On appeal, appellant argues that since a proper assessment of the Speedy Trial Act factors indicates that the original complaint on the escape offense should have been dismissed with prejudice, his later conviction on the same charge should be vacated. Appellant also argues that he has not waived his right to appeal by pleading guilty since his claim is jurisdictional. The government argues that this appeal is barred by appellant’s guilty plea and that in any event the district court’s conclusion that the original complaint was properly dismissed without prejudice is correct.
 The threshold question is whether appellant, by pleading guilty to the escape charge, waived his right to assert the instant claim arising out of an alleged Speedy Trial Act violation. The settled rule is that a defendant who knowingly and voluntarily enters a guilty plea waives all nonjurisdictional defects in the prior proceedings. Hayle v. United States, 815 F.2d 879, 881 (2 Cir. 1987); United States v. Andrews, 790 F.2d 803, 809-10 (10 Cir. 1986), cert. denied, 481 U.S. 1018 (1987); United States v. Yunis, 723 F.2d 795, 796 (11 Cir. 1984); United States v. Broussard, 645 F.2d 504, 505 (5 Cir. 1981) (per curiam). Since a violation of a defendant’s right to a speedy trial is nonjurisdictional, it is waived by a guilty plea which does not include a court-approved reservation of that claim. United States v. LoFranco, 818 F.2d 276, 277 (2 Cir. 1987) (per curiam) Andrews, supra, 790 F.2d at 809-10; Yunis, supra, 723 F.2d at 796.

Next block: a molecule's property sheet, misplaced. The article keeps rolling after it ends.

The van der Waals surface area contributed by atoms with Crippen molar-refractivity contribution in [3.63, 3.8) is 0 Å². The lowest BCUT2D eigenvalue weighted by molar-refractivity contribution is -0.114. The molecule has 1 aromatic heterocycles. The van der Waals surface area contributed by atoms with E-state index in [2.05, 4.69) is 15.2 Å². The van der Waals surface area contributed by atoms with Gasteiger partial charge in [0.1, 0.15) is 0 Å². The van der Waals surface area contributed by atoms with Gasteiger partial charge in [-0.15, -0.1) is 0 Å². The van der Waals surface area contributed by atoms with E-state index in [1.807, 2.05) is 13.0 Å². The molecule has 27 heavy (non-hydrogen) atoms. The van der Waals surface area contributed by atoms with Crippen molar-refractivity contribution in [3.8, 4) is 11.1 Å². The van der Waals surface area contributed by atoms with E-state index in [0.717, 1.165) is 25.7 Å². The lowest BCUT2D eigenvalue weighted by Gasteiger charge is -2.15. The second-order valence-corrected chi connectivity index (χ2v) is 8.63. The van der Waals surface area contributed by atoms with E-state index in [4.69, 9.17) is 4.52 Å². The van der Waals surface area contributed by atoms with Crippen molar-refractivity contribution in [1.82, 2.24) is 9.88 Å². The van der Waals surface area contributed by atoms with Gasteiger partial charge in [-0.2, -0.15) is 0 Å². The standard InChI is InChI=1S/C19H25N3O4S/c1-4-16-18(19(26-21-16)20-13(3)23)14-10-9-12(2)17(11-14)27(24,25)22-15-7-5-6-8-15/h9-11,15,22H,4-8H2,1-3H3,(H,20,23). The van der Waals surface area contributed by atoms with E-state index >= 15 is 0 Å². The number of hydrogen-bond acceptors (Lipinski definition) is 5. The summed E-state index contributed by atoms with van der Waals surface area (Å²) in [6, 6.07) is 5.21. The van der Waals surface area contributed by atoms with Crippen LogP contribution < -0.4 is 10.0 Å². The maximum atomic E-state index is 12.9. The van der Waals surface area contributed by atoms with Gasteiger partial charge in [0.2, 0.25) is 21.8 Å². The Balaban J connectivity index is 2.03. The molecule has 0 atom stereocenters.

Clearly appellant’s guilty plea was knowing and voluntary. When Judge Glasser informed appellant that, by pleading guilty he would not be able to appeal from the earlier order rejecting his Speedy Trial Act claim, appellant, after conferring with counsel, responded that “I have decided not to pursue the appeal issue. . . . I just want to plead guilty to the charge and the quicker we get this over with the quicker I will be getting out”. Moreover, there was no court-approved reservation of the claim. E.g., United States v. Weinberg, 852 F.2d 681, 684 (2 Cir. 1988) United States v. Mann, 451 F.2d 346, 347 (2 Cir. 1971) (per curiam).